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Canadian parents convicted of taking daughter to marry Warren Jeffs receive mix of sympathy and scorn

First Published      Last Updated Feb 05 2017 10:08 pm


Polygamy » Couple face up to five years in jail, but their son says they were only following prophet’s orders.

A son is hoping the judge goes easy on his father.

Others are hoping he and his wife go to jail for what they did — take their 13-year-old daughter to the Utah-Arizona line to marry then 48-year-old Warren Jeffs, a polygamist and president of the Fundamentalist Church of Jesus Christ of Latter-Day Saints.

Brandon J. Blackmore and Emily Gail Crossfield Blackmore were convicted Friday in Cranbrook, B.C., of removing a child from the country for sexual purposes. British Columbia Supreme Court Justice Paul Pearlman, who issued the verdict after a bench trial held in November and December, has scheduled sentencing for April 13. The couple faces up to five years imprisonment.




Pearlman acquitted James Oler, a former bishop of the FLDS enclave in British Columbia, who was accused of taking his 15-year-old daughter to marry a 24-year-old man in Mesquite, Nev. The Canadian Press reported that Pearlman didn't find enough evidence that Oler crossed the border with his daughter.

That marriage, and the marriage of the Blackmore daughter to Jeffs, happened in 2004.

"To me those girls were raped," said Andrew Chatwin, a former FLDS member who lives in Colorado City, Ariz., and has cousins married to men in the Canadian community.

Chatwin wants the two convicted defendants to go to jail.

But Brandon S. Blackmore, who testified in the trial against his father and stepmother, hopes they receive leniency. The son has said they were doing what they were told to do by their prophet. It was Oler who was in a leadership position and helped facilitate the trafficking of girls, Brandon S. Blackmore said in a online chat with The Salt Lake Tribune on Friday.

"I really do hope the judge takes into consideration the fact that my dad has already suffered a lot," the son wrote. "He has been cast out from the [FLDS] and his home and family."

The father used to have five wives, and has 40 children. The FLDS excommunicated him when the Royal Canadian Mounted Police started its investigation, and he now lives alone in a hamlet in southeast British Columbia.

Brandon S. Blackmore said his father was discouraged after the verdict. His father told him the majority of his family was in the courtroom to hear Pearlman read the verdict, but they wouldn't look at him or acknowledge him.

"I think that hurt him worse than the conviction," Brandon S. Blackmore wrote.

Rebecca Musser also testified in the trial. She was married to Jeffs' father, Rulon Jeffs, and has helped U.S. and Canadian law enforcement decipher FLDS documents that have been used to convict defendants in both countries.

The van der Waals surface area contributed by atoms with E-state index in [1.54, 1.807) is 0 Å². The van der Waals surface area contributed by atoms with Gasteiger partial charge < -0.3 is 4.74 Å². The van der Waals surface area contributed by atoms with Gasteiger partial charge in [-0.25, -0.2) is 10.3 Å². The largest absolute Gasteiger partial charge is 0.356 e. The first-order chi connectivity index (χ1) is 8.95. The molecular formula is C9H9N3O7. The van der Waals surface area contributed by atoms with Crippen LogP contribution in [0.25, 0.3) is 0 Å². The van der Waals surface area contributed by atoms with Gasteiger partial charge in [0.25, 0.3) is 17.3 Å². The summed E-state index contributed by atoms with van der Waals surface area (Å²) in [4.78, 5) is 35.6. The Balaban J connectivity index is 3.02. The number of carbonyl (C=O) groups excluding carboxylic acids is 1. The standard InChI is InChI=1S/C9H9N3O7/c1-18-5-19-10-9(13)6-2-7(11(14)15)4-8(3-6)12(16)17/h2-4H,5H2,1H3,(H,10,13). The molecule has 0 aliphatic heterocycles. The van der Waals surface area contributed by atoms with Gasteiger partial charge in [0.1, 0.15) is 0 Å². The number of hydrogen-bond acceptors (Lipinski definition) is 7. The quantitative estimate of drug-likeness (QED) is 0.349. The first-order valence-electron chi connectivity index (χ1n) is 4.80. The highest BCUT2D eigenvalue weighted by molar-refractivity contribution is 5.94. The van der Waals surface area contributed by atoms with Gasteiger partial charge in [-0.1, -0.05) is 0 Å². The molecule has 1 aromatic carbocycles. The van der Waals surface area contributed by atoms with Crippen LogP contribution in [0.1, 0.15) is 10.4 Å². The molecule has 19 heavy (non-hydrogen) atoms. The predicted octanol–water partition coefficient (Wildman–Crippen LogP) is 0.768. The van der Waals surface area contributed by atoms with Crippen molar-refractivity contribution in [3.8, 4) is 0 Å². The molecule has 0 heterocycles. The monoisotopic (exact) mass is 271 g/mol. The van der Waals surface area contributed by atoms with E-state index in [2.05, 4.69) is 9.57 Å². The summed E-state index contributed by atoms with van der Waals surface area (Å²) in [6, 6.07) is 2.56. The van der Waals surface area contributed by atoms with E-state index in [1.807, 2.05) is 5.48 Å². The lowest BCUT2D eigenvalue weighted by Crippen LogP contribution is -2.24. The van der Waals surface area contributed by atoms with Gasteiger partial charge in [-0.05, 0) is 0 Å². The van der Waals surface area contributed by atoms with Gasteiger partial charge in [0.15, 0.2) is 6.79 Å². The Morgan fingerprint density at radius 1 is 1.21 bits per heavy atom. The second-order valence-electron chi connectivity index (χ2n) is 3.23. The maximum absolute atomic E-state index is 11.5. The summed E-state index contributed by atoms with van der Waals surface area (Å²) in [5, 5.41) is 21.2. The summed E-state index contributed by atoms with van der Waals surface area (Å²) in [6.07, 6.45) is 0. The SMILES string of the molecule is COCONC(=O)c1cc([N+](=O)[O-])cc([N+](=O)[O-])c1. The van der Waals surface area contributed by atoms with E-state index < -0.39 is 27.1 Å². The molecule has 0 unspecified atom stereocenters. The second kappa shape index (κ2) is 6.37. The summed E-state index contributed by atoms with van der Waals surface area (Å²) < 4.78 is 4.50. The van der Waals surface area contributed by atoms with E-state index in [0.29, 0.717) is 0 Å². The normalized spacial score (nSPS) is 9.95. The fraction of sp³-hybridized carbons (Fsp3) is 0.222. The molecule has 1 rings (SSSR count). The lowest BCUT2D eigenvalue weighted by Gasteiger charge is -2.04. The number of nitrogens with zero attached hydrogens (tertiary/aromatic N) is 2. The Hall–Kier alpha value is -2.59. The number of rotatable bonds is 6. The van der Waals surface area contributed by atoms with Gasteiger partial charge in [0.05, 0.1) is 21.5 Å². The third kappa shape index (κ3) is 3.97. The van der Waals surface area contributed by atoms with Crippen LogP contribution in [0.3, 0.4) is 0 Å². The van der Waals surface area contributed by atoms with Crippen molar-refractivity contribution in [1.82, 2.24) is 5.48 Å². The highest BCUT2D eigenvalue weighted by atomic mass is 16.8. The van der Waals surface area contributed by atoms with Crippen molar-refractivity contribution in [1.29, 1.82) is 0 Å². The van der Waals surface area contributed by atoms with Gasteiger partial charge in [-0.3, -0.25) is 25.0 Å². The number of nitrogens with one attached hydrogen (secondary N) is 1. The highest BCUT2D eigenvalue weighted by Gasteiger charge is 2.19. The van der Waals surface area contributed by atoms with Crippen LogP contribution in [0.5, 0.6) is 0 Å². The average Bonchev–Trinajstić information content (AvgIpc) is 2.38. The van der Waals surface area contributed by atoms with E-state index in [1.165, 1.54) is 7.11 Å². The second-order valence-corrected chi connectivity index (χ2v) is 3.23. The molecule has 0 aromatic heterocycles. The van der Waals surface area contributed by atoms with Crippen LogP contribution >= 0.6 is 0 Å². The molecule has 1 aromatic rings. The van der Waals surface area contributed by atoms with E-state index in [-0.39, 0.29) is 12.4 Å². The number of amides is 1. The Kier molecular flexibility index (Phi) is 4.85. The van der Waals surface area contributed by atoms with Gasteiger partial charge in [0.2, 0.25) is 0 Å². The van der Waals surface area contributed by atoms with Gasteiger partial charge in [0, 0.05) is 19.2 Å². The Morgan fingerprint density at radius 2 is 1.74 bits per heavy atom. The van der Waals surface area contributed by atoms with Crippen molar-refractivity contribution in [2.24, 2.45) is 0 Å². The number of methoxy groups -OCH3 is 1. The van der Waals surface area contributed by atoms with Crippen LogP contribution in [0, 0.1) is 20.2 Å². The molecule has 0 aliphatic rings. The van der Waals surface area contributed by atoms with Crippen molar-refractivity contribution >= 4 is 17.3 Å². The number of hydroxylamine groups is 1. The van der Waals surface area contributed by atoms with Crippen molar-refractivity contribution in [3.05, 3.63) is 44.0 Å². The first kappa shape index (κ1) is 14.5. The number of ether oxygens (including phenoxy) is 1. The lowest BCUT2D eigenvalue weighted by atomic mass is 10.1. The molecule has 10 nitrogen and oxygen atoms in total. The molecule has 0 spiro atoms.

Musser hopes the convictions tell the FLDS that members can no longer force girls into marriage.

"I think it sends a strong message," Musser said. "It's definitely on their mind."

After the verdict Friday, she recalled sitting in the witness box and seeing Oler and Gail Blackmore reading scriptures while she testified and the lawyers talked.

Oler and Gail Blackmore did not have attorneys, and did not challenge the prosecution, Musser said. The judge appointed advocates to present law favorable to them and to challenge the prosecution.

Brandon J. Blackmore, who had an attorney, was excused from court for what a doctor wrote was a condition that did not allow the defendant to sit for long periods of time.

Musser wondered whether the three would take their underage daughters to get married again, if ordered.

"I honestly think they would," Musser said, "and that's the sad reality."

As for punishment, Musser said she wants what "the law deems fair."

Chatwin, who said he knew all three defendants about 20 years ago, said he has some sympathy for the two who were convicted since they risked excommunication and the loss of their friends and family if they refused an order from the prophet, but he said that doesn't alleviate the pair of responsibility. "They should have been a mother bear and father bear and packed up their whole family and left," he said.

Nancy Mereska, who operates the Stop Polygamy in Canada Society, said she was "relieved" at the two guilty verdicts.

"Perhaps more charges will come from the wealth of evidence," she wrote in an email. "These people do not stop. They truly believe they have a right to live above/beyond the law."

Oler will be on trial again April 10 in Cranbrook. He and another former FLDS bishop, Winston Blackmore, are charged with polygamy.

The girl who married Jeffs, Millie Blackmore, was missing for years to family who no longer belong to the FLDS, but she was found to be living with her mother shortly before the trial started. It is unknown where Oler's daughter, Carma Elaine Oler, is residing.

ncarlisle@sltrib.com

Twitter: @natecarlisle

 

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